Thursday, October 29, 2009

Gathering my Personal Affections

into my best samsonite, or into the board room
for the required haircut. Misheard or mistaken,

my personal affections look back at me benignly
like a boy reaching for the wrong wrist at the store

looking up with a face that started to say Mommy.
My personal affections roam harmless or hungry,

harried or pointed, sarcastic and sad. They run
in packs some nights, more like bison than cattle,

like large frightened waterbirds on legs jointed
as flowers, I watch for as much as out for them.

(In honor of my students and their wonderfully-strange brains. I see a mummy cake in your future or some eyeball cupcakes.)

6 comments:

Mark said...

"Run in packs, more like bison than cattle" Love that line. How it differs from the ‘pack of wolves’ that a lesser author would have used (Note: that I would have used… LOL). What’s that called, when the original like would have been a cliché but you turn it away from itself and strike onto something new?

Did you kick your cold? Hope so.

a-smk said...

I feel better. It was more a seasicky feeling. Queasy, like taking vitamins on an empty stomach. Thanks for asking. I doubt you are a lesser writer. When you're bit, you're bit. Plus good reading makes for better writing, almost always. I need to remember to drop a lit. mag or two by.

a-smk said...

The cliche thing, I am not sure of its official name. I teach it as a technique, but talk about in terms of revitalizing or redressing the cliche.

Mark said...

Redressing the cliché, I like the sound of that. It’s like the other words find clichés naked and hard to look at.

I get nervous commenting on your blogs, I’m scared that the teacher in you wants to take a red marker to my comments and go “uh-huh, got a dangling participle there… oops, ended that phrase with a preposition… hmmm, uses the ellipses too much…” LOL

Good reading does make better writing, but I would say the following things that I truly believe helped my writing the most (learned each from different classes, so I feel like I really got my monies worth at college):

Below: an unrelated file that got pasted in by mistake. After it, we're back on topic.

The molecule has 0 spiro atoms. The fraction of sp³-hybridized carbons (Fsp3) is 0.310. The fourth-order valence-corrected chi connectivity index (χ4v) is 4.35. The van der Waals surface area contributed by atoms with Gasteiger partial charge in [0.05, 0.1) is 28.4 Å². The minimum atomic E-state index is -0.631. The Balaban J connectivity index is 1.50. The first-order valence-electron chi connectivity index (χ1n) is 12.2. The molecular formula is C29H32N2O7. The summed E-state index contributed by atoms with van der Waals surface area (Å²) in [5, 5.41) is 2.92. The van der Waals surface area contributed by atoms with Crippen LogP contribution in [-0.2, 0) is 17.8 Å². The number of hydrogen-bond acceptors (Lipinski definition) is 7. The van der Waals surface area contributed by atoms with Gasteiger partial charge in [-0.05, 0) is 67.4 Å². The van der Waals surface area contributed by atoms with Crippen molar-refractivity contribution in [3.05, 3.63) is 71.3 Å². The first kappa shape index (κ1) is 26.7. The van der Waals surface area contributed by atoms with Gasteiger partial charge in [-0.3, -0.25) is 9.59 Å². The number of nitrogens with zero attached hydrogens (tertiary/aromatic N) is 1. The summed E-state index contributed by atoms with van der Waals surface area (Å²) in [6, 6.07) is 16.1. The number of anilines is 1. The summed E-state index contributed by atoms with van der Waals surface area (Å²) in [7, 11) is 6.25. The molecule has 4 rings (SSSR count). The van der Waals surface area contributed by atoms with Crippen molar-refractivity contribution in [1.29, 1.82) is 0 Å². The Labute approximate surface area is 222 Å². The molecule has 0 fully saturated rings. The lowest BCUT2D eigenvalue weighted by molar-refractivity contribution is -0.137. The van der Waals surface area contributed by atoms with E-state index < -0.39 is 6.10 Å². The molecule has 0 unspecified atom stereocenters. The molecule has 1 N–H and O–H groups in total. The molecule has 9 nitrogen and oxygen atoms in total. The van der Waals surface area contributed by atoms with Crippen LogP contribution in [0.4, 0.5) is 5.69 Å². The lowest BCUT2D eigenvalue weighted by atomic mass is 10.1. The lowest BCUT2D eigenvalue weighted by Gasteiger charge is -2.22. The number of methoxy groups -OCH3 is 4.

My English 101 teacher suggested Funk and Wagnals for me and I learned “omit needless words.”

My creative writing teacher told me: Use stronger verbs! She must have drilled it into me a dozen times. She also said “Show don’t tell.

Lastly, my comp-lit teacher told me something that was the single greatest thing to help my writing (this isn’t word for word, but you’ll get the gist): “You have a strong personality, you’ve made friends with everyone in class, what are you scared of? Quit writing passively. It’s like you are a shy wallflower that watches everyone else dance but is too scared to do it yourself.” And man, was she right. I look at my early work and go, whew, that’s so wishy-washy I can still feel the moisture on the page.

Egads, I just went on and on and on…

a-smk said...

Me--with the red marker? Funny. I can be so sloppy if I'm not careful. And "show don't tell." My students would grin at that. Once a class they probably hear it. It is the best advice though. I like what your last teacher said, too. Timidity rarely works in life or on the page. Speaking of: someone's very own business has a lamp to sell today. Someone else will get ready to come b(u)y it.

Mark said...

LOL> I loves me a good pun... So you come b(u)y it and I will be here with bells on (not sure what that really means but i love saying it).